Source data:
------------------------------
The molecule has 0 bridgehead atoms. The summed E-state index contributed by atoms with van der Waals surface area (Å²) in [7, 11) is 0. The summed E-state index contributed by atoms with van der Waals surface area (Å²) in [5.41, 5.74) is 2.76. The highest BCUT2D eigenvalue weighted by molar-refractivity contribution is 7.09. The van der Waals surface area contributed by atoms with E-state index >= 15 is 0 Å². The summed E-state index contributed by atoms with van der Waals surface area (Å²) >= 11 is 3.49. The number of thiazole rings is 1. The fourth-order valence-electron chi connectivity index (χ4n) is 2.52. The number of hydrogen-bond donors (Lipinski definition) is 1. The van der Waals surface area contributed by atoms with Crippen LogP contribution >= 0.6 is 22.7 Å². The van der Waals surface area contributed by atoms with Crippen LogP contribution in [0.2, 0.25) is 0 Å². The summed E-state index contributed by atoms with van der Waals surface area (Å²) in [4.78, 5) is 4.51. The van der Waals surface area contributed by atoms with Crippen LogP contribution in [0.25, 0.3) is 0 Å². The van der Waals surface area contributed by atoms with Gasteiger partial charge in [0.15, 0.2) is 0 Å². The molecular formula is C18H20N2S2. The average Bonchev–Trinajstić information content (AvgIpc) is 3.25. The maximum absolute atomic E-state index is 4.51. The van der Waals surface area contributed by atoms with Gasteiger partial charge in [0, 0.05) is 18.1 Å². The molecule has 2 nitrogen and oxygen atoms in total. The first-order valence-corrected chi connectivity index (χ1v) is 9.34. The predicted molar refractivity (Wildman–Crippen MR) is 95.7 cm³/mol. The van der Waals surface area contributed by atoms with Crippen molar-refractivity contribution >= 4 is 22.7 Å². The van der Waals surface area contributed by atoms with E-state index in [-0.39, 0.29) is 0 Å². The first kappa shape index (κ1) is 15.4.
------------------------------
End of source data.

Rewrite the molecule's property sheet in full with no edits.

The molecule has 0 bridgehead atoms. The summed E-state index contributed by atoms with van der Waals surface area (Å²) in [7, 11) is 0. The summed E-state index contributed by atoms with van der Waals surface area (Å²) in [5.41, 5.74) is 2.76. The highest BCUT2D eigenvalue weighted by molar-refractivity contribution is 7.09. The van der Waals surface area contributed by atoms with E-state index >= 15 is 0 Å². The summed E-state index contributed by atoms with van der Waals surface area (Å²) >= 11 is 3.49. The number of thiazole rings is 1. The fourth-order valence-electron chi connectivity index (χ4n) is 2.52. The number of hydrogen-bond donors (Lipinski definition) is 1. The van der Waals surface area contributed by atoms with Crippen LogP contribution >= 0.6 is 22.7 Å². The van der Waals surface area contributed by atoms with Crippen LogP contribution in [0.2, 0.25) is 0 Å². The summed E-state index contributed by atoms with van der Waals surface area (Å²) in [4.78, 5) is 4.51. The van der Waals surface area contributed by atoms with Crippen LogP contribution in [0.25, 0.3) is 0 Å². The van der Waals surface area contributed by atoms with Gasteiger partial charge in [0.15, 0.2) is 0 Å². The molecular formula is C18H20N2S2. The average Bonchev–Trinajstić information content (AvgIpc) is 3.25. The maximum absolute atomic E-state index is 4.51. The van der Waals surface area contributed by atoms with Gasteiger partial charge in [0, 0.05) is 18.1 Å². The molecule has 2 nitrogen and oxygen atoms in total. The first-order valence-corrected chi connectivity index (χ1v) is 9.34. The predicted molar refractivity (Wildman–Crippen MR) is 95.7 cm³/mol. The van der Waals surface area contributed by atoms with Crippen molar-refractivity contribution >= 4 is 22.7 Å². The van der Waals surface area contributed by atoms with E-state index in [-0.39, 0.29) is 0 Å². The first kappa shape index (κ1) is 15.4.